I love this time of year. Old friends come back to revisit the earth for a while, and the newest one is wild violet! Some say that this is a horrid, invasive weed that is hard to get rid of. I say it’s a useful part of Nature. Let’s take a look.
Using Violets Medicinally
Violets stimulate the lymphatic glands to help you eliminate toxins. They also strengthen the immune system and reduce inflammation. When used as a tea, they are good for sore throats, sinus infections, respiratory symptoms, colds, and insomnia. A tea compress applied to the back of the neck can relieve headaches!
Don’t get carried away though! Violet is also good for getting the bowels moving.
Violets as Food
The flowers are edible and can add sweetness and color to salads, greens, and sandwiches or as a garnish. In addition, they are healthy. They are high in Vitamin C, A and other vitamins and minerals. You can use the raw leaves in salad as well, or cook them.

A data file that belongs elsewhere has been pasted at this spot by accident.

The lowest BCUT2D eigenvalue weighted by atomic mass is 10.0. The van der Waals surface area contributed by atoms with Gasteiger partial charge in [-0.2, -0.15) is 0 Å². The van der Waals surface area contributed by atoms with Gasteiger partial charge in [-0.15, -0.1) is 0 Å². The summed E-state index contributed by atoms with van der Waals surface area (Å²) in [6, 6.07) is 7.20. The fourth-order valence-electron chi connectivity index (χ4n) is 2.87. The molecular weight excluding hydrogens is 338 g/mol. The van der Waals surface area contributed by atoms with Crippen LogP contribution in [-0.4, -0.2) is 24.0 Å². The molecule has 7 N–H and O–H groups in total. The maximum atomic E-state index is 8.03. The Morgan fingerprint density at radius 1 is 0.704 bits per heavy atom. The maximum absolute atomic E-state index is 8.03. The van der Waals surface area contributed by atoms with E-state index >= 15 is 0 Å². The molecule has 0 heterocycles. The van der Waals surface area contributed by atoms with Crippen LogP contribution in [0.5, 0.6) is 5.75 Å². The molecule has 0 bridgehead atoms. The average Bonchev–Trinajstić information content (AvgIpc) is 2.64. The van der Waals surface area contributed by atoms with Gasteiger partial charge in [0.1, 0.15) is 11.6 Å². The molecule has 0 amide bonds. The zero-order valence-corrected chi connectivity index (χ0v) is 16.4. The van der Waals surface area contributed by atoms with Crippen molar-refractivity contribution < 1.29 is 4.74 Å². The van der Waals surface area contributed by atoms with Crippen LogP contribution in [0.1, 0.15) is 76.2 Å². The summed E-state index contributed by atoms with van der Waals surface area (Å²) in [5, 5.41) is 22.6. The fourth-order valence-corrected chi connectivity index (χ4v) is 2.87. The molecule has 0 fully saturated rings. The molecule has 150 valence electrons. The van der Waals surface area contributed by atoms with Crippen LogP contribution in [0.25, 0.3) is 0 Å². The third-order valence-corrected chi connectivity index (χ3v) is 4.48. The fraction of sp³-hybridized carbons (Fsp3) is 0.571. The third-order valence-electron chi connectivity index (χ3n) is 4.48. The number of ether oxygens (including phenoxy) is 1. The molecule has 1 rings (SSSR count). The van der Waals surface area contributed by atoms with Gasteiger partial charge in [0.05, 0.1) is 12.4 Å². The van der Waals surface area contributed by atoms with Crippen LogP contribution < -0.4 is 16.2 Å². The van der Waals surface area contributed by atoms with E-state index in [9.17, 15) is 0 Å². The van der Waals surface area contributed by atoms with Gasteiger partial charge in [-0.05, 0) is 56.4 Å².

To make violet vinegar, fill a glass jar halfway with unsprayed flowers and top with vinegar. Seal the jar and leave it in a dark place for a few days, and then it’s ready to use on salads. You can also use it in the bath, as a hair rinse, on sunburns, or to soothe wasp stings.
Violet Lore and Magic
If you receive violets as a gift, they mean “faithfulness.”
Use wild violets in spells with lavender to increase your luck in love. You can also use them in protection, wishes, peace and healing spells.
Violets are affiliated with Venus, hence the love connection, and Pluto. Pluto gives them an association with death and rebirth, so they are the perfect spring flower.
Wild violet is an abundant, beautiful plant that is found in shady places. It’s hardy and easy to cultivate. If you’re not using it, why not give it a try now? See how Nature provides.